Giving the dope

Author and social activist Pranay Patil’s new book addresses the problem of drug overdose and its impact on youngsters
Giving the dope

BENGALURU: It was definitely disheartening to see the devastation the pandemic caused to mankind in the last two years. While some volunteered for Covid-19 relief work, some were only able to see the tragedy unfold before them, helplessly. Pranay Patil, an educationist and social activist who was born in Bengaluru, saw some of his friends succumb to Covid-19 and some hospitalised.

With much tragedy and anxiety around him, Patil was just about to consult a psychiatrist, when he decided writing was the best form of catharsis. “I was suffering from survivor’s guilt after seeing a lot of people in my close circle succumbing to the virus. The only way I discovered to get rid of this was by writing and that is how my book came about,” he says about his book, Burgundy Winters: In Europe, published by UK-based publisher Crystal Peake.

“I started working on this book during the first lockdown in March 2020 and took a year to complete,” says Patil, who is launching the book in Bengaluru at Higginbothams on May 7. The book will be launched by senior journalist Rajdeep Sardesai and columnist Pooja Bedi.

As a first-time author, Patil, in fact, wanted to write the book with the motive of helping children infected with HIV. “The revenue generated from the sales of this book will be used for helping HIV infected kids in Belagavi. I never had the passion to write a book but the need to support HIV infected children and other marginalised groups is what drove me to write this book. I felt very helpless due to the lockdown and was unable to continue my social work. The only way I could help myself is by writing,” says the 35-year-old.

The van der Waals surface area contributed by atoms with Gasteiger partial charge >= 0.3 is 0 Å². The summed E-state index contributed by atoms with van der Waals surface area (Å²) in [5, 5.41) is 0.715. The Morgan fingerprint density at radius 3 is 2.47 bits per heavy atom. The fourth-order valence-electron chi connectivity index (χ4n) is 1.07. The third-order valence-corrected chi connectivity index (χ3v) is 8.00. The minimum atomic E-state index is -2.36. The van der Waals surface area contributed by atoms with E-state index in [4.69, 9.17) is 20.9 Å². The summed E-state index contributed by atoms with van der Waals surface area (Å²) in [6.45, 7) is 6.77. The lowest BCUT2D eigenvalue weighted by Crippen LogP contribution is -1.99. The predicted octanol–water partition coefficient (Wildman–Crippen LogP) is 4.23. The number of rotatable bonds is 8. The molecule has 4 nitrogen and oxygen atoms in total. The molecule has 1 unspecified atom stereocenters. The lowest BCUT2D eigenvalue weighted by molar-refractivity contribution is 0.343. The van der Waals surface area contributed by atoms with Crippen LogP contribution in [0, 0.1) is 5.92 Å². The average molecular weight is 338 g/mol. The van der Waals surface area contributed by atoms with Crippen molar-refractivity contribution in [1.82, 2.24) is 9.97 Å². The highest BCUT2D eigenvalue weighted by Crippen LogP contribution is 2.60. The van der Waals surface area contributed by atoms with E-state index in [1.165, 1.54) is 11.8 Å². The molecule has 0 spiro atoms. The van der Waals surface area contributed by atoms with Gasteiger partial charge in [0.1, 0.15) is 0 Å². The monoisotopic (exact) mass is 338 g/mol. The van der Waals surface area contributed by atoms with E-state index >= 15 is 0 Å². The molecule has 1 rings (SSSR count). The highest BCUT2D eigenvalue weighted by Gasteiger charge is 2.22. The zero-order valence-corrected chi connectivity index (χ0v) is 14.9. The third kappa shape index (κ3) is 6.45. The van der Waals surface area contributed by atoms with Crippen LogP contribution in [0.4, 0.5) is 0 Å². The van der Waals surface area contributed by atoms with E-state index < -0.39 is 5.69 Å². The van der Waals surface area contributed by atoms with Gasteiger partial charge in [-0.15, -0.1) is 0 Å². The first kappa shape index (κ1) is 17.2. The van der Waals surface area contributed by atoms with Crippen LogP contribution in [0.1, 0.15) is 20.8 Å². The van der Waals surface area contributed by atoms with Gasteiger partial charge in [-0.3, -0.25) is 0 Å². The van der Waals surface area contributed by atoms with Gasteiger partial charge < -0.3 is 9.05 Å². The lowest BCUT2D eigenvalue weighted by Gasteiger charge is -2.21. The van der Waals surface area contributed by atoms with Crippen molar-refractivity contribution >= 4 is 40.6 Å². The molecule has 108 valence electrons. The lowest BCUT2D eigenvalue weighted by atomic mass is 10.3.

Burgundy Winters: In Europe is partly fiction and partly inspired by true events. Patil pursued engineering in Germany and his extensive travel around Europe makes a mark in this new book. The story is centred around American rockstar Jace Tanner who comes face-to-face with the reality of his actions. After a fatal cocaine overdose of his best friend, Tanner realises that his reckless actions have very real consequences.

He is later admitted to rehab and leaves the centre on an optimistic note, only to meet Yasmine Belmont where the duo have panoramic experiences. What happens next, forms the crux of the story. “While the motive is to raise funds for social work, the book is also an attempt to address the drug menace that is ruining youngsters in India and across different countries. Some of the instances and characters are connected to my real-life experiences. For example, a mutual friend of mine actually died due to overdose in Germany,” says Patil, who runs an education society in Belagavi.

Not just Burgundy Winters: In Europe, Patil is now ready to take on many such social issues to raise awareness for the welfare of the people. “If writing is a significant medium to address some social issues that are plaguing society, I am ready to write many more books,” says Patil.

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The New Indian Express